JWU’s winning recipe for keeping students in school
ALL THINGS EQUAL: Marie Bernardo-Sousa, senior vice president of student services at Johnson & Wales University, said the school hopes to achieve “the same level of opportunity for young men and women on our campus.”
Known best for its culinary-arts program, Johnson & Wales University offers degrees in the arts and sciences, business, education, nutrition, hospitality and technology. Not typically considered a school for athletes, the university in fact has 22 varsity athletic sports at the Providence campus. Three programs debuted in 2013 –- women’s field hockey and men’s and women’s lacrosse – while women’s hockey was added as a club sport this year. This past year, the university also completed construction of the school’s first athletic fields.
As senior vice president of student services, Marie Bernardo-Sousa has helped nurture growth in athletics and explains why.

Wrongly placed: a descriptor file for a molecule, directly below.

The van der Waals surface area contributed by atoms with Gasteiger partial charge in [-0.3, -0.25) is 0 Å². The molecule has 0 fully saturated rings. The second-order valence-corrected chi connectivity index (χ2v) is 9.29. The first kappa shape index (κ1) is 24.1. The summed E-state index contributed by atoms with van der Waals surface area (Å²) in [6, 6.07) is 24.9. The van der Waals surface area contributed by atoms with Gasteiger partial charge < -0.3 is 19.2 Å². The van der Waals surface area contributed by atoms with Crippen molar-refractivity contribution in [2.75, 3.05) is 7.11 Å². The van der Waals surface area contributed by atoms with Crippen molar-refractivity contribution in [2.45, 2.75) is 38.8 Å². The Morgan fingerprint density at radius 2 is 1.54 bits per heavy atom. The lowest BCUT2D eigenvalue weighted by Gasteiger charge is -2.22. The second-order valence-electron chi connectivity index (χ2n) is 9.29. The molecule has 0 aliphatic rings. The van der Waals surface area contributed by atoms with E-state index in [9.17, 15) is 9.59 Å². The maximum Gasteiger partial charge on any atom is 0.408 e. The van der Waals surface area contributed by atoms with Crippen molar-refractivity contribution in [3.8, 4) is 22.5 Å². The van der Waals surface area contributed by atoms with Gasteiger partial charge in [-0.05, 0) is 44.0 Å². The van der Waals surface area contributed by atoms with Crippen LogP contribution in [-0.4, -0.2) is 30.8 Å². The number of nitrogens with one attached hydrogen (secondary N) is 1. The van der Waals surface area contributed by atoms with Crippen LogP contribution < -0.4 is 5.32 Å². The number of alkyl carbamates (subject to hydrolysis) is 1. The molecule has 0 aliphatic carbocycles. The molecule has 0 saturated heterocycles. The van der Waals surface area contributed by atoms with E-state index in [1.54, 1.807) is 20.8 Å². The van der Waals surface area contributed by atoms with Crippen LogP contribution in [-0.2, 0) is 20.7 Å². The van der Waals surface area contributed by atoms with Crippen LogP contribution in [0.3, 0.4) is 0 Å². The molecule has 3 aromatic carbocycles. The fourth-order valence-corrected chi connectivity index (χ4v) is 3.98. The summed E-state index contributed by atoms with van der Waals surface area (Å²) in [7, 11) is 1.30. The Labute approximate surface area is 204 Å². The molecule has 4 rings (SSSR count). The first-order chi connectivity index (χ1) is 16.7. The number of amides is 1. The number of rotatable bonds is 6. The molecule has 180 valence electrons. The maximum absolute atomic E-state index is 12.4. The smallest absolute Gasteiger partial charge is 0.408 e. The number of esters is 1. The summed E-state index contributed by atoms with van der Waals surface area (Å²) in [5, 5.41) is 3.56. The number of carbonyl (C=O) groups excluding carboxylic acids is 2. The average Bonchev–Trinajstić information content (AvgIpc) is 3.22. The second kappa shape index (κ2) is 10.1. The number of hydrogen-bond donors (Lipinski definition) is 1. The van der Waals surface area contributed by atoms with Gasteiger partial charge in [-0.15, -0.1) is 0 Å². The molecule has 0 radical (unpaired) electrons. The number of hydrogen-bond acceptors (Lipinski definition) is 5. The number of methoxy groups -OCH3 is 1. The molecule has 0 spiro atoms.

PBN: How old is the JWU Wildcats athletics program and which sports does it promote at the varsity level?
BERNARDO-SOUSA: The program is celebrating 19 years. We had a program in the 1960s when we were a junior college. In the mid-’70s and ‘80s the board made a decision to reallocate funding to other areas of the university, but brought [athletics] back in 1995. All of the established programs are offered at the varsity level.
PBN: The commitment to athletics appears to be growing with the addition of new programs and athletic fields. Why is the university expanding this way?
BERNARDO-SOUSA: We’re committed to ensuring our students have a valuable and holistic experience at the university. Athletics complement the educational program. When [a company is] hiring, you’re looking for someone who exhibits teamwork, who can communicate clearly, who is disciplined and able to manage multiple projects. That’s a skill set students learn inside and outside the classroom and athletics complements that.
Marie Bernardo-Sousa ,